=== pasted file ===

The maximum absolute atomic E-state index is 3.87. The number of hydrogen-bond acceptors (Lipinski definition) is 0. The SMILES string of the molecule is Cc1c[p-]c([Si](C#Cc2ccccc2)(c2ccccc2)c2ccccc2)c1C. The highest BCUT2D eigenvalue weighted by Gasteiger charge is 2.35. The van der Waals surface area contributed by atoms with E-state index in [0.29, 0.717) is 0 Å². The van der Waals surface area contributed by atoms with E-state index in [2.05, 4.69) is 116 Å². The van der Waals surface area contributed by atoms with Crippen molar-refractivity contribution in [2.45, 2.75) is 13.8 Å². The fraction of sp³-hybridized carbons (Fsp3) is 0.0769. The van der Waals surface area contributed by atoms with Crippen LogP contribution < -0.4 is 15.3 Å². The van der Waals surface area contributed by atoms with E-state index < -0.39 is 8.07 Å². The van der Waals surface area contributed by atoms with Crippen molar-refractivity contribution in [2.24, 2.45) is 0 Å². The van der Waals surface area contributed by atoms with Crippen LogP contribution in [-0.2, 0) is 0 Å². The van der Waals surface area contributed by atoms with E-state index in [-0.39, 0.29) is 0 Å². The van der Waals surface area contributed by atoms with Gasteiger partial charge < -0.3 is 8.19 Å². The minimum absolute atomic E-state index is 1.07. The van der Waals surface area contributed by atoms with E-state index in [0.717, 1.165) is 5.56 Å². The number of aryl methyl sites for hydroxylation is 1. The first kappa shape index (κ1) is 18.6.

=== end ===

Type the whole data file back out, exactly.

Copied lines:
The maximum absolute atomic E-state index is 3.87. The number of hydrogen-bond acceptors (Lipinski definition) is 0. The SMILES string of the molecule is Cc1c[p-]c([Si](C#Cc2ccccc2)(c2ccccc2)c2ccccc2)c1C. The highest BCUT2D eigenvalue weighted by Gasteiger charge is 2.35. The van der Waals surface area contributed by atoms with E-state index in [0.29, 0.717) is 0 Å². The van der Waals surface area contributed by atoms with E-state index in [2.05, 4.69) is 116 Å². The van der Waals surface area contributed by atoms with Crippen molar-refractivity contribution in [2.45, 2.75) is 13.8 Å². The fraction of sp³-hybridized carbons (Fsp3) is 0.0769. The van der Waals surface area contributed by atoms with Crippen LogP contribution < -0.4 is 15.3 Å². The van der Waals surface area contributed by atoms with E-state index < -0.39 is 8.07 Å². The van der Waals surface area contributed by atoms with Crippen molar-refractivity contribution in [2.24, 2.45) is 0 Å². The van der Waals surface area contributed by atoms with Crippen LogP contribution in [-0.2, 0) is 0 Å². The van der Waals surface area contributed by atoms with E-state index in [-0.39, 0.29) is 0 Å². The van der Waals surface area contributed by atoms with Gasteiger partial charge < -0.3 is 8.19 Å². The minimum absolute atomic E-state index is 1.07. The van der Waals surface area contributed by atoms with E-state index in [0.717, 1.165) is 5.56 Å². The number of aryl methyl sites for hydroxylation is 1. The first kappa shape index (κ1) is 18.6.